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Dear Dr. Vinny,
What can I do if the sediment stays in the bottleneck area, and why does that happen? What makes sediment?
—Humphrey, Hong Kong
While sediment is harmless, it can be unpleasant and gritty. Sediment often settles on the side of a bottle, so before serving, it’s customary to set the bottle upright for a couple of days and then slowly pour off the wine into a decanter, leaving the sediment in the bottle. But I know what you’re talking about—sometimes I pop a cork and I can see thick sediment sticking to the neck of a bottle. If I were to decant, I’d just be mixing in the sediment with the wine, so I do one (or both) of two things: I’ll quickly splash out just an ounce or two of the wine, hoping the sediment will come out with that splash, or I’ll just take my finger (or my finger wrapped in a napkin) and wipe out the neck.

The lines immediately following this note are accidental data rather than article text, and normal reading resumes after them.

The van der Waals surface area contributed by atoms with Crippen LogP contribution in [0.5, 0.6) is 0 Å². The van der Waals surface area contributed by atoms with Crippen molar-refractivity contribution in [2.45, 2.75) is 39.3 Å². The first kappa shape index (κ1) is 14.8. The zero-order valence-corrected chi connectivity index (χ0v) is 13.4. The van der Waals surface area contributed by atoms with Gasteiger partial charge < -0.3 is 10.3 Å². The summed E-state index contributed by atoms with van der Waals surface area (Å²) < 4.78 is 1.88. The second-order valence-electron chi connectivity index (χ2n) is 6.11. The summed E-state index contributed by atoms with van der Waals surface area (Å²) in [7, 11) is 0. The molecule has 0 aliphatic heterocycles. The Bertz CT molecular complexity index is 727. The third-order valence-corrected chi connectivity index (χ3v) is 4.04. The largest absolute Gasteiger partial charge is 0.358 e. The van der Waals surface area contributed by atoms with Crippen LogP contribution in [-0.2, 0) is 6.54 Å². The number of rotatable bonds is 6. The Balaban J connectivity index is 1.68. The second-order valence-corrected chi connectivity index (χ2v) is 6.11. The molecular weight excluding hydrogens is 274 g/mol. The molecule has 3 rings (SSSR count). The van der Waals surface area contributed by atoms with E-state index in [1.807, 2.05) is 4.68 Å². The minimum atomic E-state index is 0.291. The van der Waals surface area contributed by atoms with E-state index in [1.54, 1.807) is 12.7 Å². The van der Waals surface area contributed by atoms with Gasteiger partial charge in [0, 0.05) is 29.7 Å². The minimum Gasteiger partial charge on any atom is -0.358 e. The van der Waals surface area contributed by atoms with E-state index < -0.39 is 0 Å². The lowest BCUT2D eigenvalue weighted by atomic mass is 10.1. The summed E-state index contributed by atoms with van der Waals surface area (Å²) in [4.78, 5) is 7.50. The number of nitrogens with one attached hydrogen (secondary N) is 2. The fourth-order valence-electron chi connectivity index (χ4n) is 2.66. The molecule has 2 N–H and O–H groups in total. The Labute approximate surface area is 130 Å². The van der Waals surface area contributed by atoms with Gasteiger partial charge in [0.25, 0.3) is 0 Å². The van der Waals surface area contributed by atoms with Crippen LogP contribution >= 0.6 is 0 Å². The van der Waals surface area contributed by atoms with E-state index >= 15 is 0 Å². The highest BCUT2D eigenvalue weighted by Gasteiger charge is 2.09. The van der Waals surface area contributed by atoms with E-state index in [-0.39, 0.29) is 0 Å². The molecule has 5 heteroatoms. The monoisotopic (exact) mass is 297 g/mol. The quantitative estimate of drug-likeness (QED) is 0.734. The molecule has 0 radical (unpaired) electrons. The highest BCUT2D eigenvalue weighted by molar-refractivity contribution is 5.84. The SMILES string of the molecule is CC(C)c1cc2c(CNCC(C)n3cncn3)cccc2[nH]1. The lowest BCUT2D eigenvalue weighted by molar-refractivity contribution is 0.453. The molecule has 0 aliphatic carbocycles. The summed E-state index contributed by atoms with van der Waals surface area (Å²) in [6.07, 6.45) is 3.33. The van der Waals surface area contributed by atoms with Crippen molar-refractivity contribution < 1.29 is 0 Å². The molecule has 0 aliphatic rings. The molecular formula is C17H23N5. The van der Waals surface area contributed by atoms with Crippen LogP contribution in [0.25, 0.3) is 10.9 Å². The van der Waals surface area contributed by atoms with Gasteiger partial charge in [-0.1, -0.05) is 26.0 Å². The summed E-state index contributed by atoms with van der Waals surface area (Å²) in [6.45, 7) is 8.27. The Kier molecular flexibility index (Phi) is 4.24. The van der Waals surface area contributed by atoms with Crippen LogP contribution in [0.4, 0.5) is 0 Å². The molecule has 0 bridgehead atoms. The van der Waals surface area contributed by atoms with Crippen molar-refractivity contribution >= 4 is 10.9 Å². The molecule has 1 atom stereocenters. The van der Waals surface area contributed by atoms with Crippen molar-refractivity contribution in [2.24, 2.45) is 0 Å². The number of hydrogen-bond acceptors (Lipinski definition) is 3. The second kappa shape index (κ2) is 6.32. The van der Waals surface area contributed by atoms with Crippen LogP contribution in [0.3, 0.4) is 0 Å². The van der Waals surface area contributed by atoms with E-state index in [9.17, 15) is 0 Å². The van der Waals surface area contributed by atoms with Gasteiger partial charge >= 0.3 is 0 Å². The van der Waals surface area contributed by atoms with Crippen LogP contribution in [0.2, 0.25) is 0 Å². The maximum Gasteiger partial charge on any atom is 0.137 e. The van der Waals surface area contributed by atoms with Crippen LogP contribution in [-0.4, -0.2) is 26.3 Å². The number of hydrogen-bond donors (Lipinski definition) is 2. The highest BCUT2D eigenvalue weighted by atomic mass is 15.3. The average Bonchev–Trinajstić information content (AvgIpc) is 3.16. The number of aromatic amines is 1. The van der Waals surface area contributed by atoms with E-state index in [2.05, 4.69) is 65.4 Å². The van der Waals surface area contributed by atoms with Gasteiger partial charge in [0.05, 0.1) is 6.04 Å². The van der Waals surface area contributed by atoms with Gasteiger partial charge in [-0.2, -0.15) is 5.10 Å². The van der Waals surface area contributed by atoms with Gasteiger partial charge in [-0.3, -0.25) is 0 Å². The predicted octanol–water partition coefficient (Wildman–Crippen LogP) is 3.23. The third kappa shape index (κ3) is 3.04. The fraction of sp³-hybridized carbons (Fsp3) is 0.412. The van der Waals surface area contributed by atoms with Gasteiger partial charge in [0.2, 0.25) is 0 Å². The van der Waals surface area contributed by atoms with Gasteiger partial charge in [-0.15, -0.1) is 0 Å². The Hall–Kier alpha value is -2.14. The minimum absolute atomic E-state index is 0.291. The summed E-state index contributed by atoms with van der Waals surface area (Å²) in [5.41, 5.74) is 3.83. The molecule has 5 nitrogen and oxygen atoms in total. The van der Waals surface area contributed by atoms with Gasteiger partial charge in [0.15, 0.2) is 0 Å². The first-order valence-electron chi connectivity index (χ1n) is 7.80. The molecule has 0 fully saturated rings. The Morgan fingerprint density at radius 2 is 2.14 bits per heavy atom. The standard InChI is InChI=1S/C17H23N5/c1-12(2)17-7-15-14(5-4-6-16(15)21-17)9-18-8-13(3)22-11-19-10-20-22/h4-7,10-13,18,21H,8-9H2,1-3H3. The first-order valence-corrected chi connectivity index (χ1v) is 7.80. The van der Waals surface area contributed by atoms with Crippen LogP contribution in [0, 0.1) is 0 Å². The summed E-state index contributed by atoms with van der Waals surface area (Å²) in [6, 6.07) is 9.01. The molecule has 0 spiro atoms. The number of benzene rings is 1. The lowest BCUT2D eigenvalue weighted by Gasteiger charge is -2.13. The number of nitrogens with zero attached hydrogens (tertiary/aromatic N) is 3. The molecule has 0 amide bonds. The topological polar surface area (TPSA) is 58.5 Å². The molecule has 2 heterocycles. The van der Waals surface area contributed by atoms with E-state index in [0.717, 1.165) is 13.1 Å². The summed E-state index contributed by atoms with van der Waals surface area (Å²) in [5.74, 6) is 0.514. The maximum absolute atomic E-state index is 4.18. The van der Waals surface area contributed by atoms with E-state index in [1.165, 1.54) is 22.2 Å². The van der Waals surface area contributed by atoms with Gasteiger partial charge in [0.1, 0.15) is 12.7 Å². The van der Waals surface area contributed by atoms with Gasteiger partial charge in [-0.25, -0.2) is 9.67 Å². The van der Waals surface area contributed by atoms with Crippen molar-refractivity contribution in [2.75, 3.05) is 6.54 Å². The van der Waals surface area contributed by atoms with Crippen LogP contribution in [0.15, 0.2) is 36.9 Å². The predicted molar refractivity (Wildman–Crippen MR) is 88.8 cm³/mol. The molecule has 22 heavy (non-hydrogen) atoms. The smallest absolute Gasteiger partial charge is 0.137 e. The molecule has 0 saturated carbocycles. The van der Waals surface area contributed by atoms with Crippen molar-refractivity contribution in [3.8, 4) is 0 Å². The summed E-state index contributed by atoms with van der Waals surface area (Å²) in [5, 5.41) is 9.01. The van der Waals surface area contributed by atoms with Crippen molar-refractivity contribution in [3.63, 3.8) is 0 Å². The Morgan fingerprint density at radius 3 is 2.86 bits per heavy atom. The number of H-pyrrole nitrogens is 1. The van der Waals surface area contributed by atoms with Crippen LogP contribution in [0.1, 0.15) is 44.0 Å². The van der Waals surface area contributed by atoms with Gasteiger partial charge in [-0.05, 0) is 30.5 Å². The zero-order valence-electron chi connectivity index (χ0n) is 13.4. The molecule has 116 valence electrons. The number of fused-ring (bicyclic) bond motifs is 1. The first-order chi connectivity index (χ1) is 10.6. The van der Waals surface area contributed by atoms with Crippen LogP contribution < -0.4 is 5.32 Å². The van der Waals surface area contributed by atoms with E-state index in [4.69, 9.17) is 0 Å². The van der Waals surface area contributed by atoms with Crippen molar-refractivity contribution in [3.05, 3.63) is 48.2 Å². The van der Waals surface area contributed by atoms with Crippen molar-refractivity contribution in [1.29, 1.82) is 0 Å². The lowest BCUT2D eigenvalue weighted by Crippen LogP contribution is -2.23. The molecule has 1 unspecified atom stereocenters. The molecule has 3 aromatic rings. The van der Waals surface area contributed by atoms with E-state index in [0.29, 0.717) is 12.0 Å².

What causes sediment? Sometimes it’s just byproducts of making wine, such as dead yeast cells, bits of grapes and seeds, tartrates and polymers. Some winemakers filter that stuff out, but not all do. Sediment is also a byproduct of aging wine—phenolic molecules combine to form tannin polymers that fall out of the liquid. I typically notice sediment in wines around the 10-year mark from their vintage date.
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